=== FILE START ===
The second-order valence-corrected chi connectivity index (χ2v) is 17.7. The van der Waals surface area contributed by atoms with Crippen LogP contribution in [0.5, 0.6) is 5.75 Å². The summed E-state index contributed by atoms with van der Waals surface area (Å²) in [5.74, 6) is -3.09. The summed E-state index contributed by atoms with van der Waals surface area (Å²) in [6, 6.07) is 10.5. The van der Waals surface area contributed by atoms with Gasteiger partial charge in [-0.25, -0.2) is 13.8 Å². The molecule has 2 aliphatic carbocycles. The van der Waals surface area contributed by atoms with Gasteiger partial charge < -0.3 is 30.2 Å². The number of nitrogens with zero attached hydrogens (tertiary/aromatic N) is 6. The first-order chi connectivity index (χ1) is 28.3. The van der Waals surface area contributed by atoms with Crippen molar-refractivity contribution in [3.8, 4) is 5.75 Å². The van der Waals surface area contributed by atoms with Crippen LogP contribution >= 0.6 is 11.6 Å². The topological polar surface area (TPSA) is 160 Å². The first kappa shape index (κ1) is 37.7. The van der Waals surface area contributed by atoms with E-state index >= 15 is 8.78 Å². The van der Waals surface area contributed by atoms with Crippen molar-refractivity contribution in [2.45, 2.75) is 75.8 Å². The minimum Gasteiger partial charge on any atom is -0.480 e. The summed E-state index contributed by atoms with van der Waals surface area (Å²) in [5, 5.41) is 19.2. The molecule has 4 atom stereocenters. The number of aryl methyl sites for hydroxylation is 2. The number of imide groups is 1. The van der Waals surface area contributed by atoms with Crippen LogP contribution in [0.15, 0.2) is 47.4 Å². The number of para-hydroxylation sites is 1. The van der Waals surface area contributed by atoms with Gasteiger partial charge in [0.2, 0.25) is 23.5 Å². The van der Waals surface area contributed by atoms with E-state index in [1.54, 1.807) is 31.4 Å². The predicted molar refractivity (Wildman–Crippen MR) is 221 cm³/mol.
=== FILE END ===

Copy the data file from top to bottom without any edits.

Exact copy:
The second-order valence-corrected chi connectivity index (χ2v) is 17.7. The van der Waals surface area contributed by atoms with Crippen LogP contribution in [0.5, 0.6) is 5.75 Å². The summed E-state index contributed by atoms with van der Waals surface area (Å²) in [5.74, 6) is -3.09. The summed E-state index contributed by atoms with van der Waals surface area (Å²) in [6, 6.07) is 10.5. The van der Waals surface area contributed by atoms with Gasteiger partial charge in [-0.25, -0.2) is 13.8 Å². The molecule has 2 aliphatic carbocycles. The van der Waals surface area contributed by atoms with Gasteiger partial charge < -0.3 is 30.2 Å². The number of nitrogens with zero attached hydrogens (tertiary/aromatic N) is 6. The first-order chi connectivity index (χ1) is 28.3. The van der Waals surface area contributed by atoms with Crippen molar-refractivity contribution in [3.8, 4) is 5.75 Å². The van der Waals surface area contributed by atoms with Crippen LogP contribution >= 0.6 is 11.6 Å². The topological polar surface area (TPSA) is 160 Å². The first kappa shape index (κ1) is 37.7. The van der Waals surface area contributed by atoms with E-state index >= 15 is 8.78 Å². The van der Waals surface area contributed by atoms with Crippen molar-refractivity contribution in [2.45, 2.75) is 75.8 Å². The minimum Gasteiger partial charge on any atom is -0.480 e. The summed E-state index contributed by atoms with van der Waals surface area (Å²) in [5, 5.41) is 19.2. The molecule has 4 atom stereocenters. The number of aryl methyl sites for hydroxylation is 2. The number of imide groups is 1. The van der Waals surface area contributed by atoms with Crippen LogP contribution in [0.15, 0.2) is 47.4 Å². The number of para-hydroxylation sites is 1. The van der Waals surface area contributed by atoms with Gasteiger partial charge in [0.2, 0.25) is 23.5 Å². The van der Waals surface area contributed by atoms with E-state index in [1.54, 1.807) is 31.4 Å². The predicted molar refractivity (Wildman–Crippen MR) is 221 cm³/mol.